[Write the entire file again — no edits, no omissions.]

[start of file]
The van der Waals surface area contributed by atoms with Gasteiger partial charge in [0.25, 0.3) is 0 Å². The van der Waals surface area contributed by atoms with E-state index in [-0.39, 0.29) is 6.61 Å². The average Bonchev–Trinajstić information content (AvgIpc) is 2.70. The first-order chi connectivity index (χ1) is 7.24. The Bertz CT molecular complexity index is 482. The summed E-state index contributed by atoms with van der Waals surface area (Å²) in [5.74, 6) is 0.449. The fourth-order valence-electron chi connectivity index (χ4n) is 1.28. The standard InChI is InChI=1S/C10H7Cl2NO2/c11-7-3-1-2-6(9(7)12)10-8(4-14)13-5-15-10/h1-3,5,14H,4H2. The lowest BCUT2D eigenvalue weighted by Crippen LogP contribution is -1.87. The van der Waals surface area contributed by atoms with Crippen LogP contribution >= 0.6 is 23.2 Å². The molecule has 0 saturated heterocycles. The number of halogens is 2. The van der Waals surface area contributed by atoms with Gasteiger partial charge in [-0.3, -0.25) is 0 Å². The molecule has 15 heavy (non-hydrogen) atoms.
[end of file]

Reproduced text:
The van der Waals surface area contributed by atoms with Gasteiger partial charge in [0.25, 0.3) is 0 Å². The van der Waals surface area contributed by atoms with E-state index in [-0.39, 0.29) is 6.61 Å². The average Bonchev–Trinajstić information content (AvgIpc) is 2.70. The first-order chi connectivity index (χ1) is 7.24. The Bertz CT molecular complexity index is 482. The summed E-state index contributed by atoms with van der Waals surface area (Å²) in [5.74, 6) is 0.449. The fourth-order valence-electron chi connectivity index (χ4n) is 1.28. The standard InChI is InChI=1S/C10H7Cl2NO2/c11-7-3-1-2-6(9(7)12)10-8(4-14)13-5-15-10/h1-3,5,14H,4H2. The lowest BCUT2D eigenvalue weighted by Crippen LogP contribution is -1.87. The van der Waals surface area contributed by atoms with Crippen LogP contribution >= 0.6 is 23.2 Å². The molecule has 0 saturated heterocycles. The number of halogens is 2. The van der Waals surface area contributed by atoms with Gasteiger partial charge in [-0.3, -0.25) is 0 Å². The molecule has 15 heavy (non-hydrogen) atoms.